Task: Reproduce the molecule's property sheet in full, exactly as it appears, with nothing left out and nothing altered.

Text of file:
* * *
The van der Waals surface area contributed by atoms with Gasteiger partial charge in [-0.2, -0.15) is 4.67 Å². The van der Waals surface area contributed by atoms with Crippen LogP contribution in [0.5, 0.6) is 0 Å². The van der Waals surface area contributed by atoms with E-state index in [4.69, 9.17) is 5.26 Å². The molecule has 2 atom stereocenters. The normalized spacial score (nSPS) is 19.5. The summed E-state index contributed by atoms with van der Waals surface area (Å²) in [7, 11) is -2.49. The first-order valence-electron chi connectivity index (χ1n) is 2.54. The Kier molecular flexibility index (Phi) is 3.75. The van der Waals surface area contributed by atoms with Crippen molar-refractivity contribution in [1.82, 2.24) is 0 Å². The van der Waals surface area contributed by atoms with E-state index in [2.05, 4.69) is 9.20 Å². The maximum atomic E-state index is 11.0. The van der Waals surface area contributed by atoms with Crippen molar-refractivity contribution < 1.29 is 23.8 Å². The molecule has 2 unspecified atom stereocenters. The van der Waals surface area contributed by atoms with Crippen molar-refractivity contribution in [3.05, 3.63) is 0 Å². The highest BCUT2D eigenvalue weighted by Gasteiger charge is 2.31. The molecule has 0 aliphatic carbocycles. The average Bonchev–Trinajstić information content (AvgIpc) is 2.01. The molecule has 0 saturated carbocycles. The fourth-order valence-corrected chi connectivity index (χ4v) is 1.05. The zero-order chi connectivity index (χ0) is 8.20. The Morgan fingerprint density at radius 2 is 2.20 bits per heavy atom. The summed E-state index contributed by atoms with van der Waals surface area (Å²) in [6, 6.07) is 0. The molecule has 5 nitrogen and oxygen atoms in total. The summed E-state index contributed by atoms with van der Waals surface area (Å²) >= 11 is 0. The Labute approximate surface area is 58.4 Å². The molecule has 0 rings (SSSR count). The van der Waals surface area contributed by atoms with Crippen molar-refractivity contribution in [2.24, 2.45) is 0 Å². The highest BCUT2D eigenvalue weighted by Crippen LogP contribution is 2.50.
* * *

The van der Waals surface area contributed by atoms with Gasteiger partial charge in [-0.2, -0.15) is 4.67 Å². The van der Waals surface area contributed by atoms with Crippen LogP contribution in [0.5, 0.6) is 0 Å². The van der Waals surface area contributed by atoms with E-state index in [4.69, 9.17) is 5.26 Å². The molecule has 2 atom stereocenters. The normalized spacial score (nSPS) is 19.5. The summed E-state index contributed by atoms with van der Waals surface area (Å²) in [7, 11) is -2.49. The first-order valence-electron chi connectivity index (χ1n) is 2.54. The Kier molecular flexibility index (Phi) is 3.75. The van der Waals surface area contributed by atoms with Crippen molar-refractivity contribution in [1.82, 2.24) is 0 Å². The van der Waals surface area contributed by atoms with E-state index in [2.05, 4.69) is 9.20 Å². The maximum atomic E-state index is 11.0. The van der Waals surface area contributed by atoms with Crippen molar-refractivity contribution < 1.29 is 23.8 Å². The molecule has 2 unspecified atom stereocenters. The van der Waals surface area contributed by atoms with Crippen molar-refractivity contribution in [3.05, 3.63) is 0 Å². The highest BCUT2D eigenvalue weighted by Gasteiger charge is 2.31. The molecule has 0 aliphatic carbocycles. The average Bonchev–Trinajstić information content (AvgIpc) is 2.01. The molecule has 0 saturated carbocycles. The fourth-order valence-corrected chi connectivity index (χ4v) is 1.05. The zero-order chi connectivity index (χ0) is 8.20. The Morgan fingerprint density at radius 2 is 2.20 bits per heavy atom. The summed E-state index contributed by atoms with van der Waals surface area (Å²) in [6, 6.07) is 0. The molecule has 5 nitrogen and oxygen atoms in total. The summed E-state index contributed by atoms with van der Waals surface area (Å²) >= 11 is 0. The Labute approximate surface area is 58.4 Å². The molecule has 0 rings (SSSR count). The van der Waals surface area contributed by atoms with Crippen molar-refractivity contribution in [2.24, 2.45) is 0 Å². The highest BCUT2D eigenvalue weighted by Crippen LogP contribution is 2.50.